Although the gold rushes of the 19th and early 20th century were by all measurements immensely important events—events that changed America’s international identity, national culture and the very shape of its land—they did not that make the hundreds of thousands of hopefuls who journeyed to the gold fields rich beyond their wildest dreams. Instead, the gold rushes helped pave the way for a new America—a country whose territory stretched from coast to coast, whose morals were a curious mix of frontier individualism and old world propriety, whose economic and social influence over the world would continue to grow for over a century, and whose relationship with race, gender, class, and national origin formed a tangled web, still being unknotted today.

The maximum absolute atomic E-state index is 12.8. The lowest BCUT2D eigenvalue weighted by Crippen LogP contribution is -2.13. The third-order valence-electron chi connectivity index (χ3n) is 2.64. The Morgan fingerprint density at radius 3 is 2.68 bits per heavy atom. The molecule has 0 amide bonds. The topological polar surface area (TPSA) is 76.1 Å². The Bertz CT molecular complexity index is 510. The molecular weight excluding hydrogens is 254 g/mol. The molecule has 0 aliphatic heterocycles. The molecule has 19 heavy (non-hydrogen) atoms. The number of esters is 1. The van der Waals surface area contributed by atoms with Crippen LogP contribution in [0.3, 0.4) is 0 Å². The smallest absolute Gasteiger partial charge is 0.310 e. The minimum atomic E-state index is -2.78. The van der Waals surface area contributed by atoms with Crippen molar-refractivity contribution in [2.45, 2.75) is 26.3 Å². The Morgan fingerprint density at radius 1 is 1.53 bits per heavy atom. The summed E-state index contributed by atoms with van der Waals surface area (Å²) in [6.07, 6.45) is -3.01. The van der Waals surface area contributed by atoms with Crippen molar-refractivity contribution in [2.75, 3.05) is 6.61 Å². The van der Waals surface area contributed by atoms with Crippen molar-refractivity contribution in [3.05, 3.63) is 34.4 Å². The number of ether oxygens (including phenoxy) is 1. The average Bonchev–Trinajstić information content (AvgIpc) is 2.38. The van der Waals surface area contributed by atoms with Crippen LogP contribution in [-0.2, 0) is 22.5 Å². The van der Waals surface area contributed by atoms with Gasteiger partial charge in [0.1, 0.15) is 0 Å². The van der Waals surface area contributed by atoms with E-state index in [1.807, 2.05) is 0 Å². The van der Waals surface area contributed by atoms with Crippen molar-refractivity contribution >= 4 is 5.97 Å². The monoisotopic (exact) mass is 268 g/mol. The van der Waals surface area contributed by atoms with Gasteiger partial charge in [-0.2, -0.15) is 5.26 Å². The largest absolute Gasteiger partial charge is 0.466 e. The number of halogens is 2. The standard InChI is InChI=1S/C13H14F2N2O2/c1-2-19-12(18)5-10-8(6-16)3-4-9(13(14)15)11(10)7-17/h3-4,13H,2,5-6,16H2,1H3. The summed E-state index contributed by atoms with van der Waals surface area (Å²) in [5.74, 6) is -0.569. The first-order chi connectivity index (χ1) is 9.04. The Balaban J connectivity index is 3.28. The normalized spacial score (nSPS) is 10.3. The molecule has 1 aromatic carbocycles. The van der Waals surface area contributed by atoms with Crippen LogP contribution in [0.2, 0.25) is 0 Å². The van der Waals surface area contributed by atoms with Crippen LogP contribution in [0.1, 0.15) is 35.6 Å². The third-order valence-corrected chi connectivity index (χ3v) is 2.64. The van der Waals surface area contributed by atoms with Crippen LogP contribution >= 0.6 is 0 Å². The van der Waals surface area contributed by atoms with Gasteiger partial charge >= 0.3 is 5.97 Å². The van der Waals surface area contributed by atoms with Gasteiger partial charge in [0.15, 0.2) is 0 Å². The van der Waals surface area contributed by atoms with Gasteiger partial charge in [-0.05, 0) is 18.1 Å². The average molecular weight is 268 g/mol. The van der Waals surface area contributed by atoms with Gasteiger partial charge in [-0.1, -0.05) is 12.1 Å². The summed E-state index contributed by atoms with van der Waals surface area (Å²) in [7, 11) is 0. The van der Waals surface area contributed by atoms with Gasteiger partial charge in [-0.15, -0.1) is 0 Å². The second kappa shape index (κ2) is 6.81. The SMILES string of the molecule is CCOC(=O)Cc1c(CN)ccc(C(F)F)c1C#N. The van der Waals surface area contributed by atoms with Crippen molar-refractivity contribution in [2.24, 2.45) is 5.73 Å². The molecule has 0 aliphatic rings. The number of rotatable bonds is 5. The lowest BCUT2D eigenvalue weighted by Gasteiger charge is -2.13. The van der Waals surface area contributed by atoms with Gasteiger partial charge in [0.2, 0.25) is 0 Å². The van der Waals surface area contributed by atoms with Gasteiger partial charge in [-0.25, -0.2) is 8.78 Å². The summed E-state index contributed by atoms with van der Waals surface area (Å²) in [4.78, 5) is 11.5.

The gold rushes had a profound and lasting impact on U.S. geography as well. They catalyzed massive population migrations which brought government and commerce that transformed expansive territories into new, bounded U.S. states in the West like California (1850) and Idaho (1890), and tiny settlements into large American cities like San Francisco and Denver. Although the earliest groups of gold rush migrants traveled by steamship and overland, migration to the West and related economic needs spurred the growth of railroads connecting the U.S. coasts, culminating in the creation of the Transcontinental Railroad in 1869. The new railroad bridged the gap between east and west and opened up unpopulated areas in the country’s interior for development, settlement, and exploration, following the paths paved by the gold rush migrants.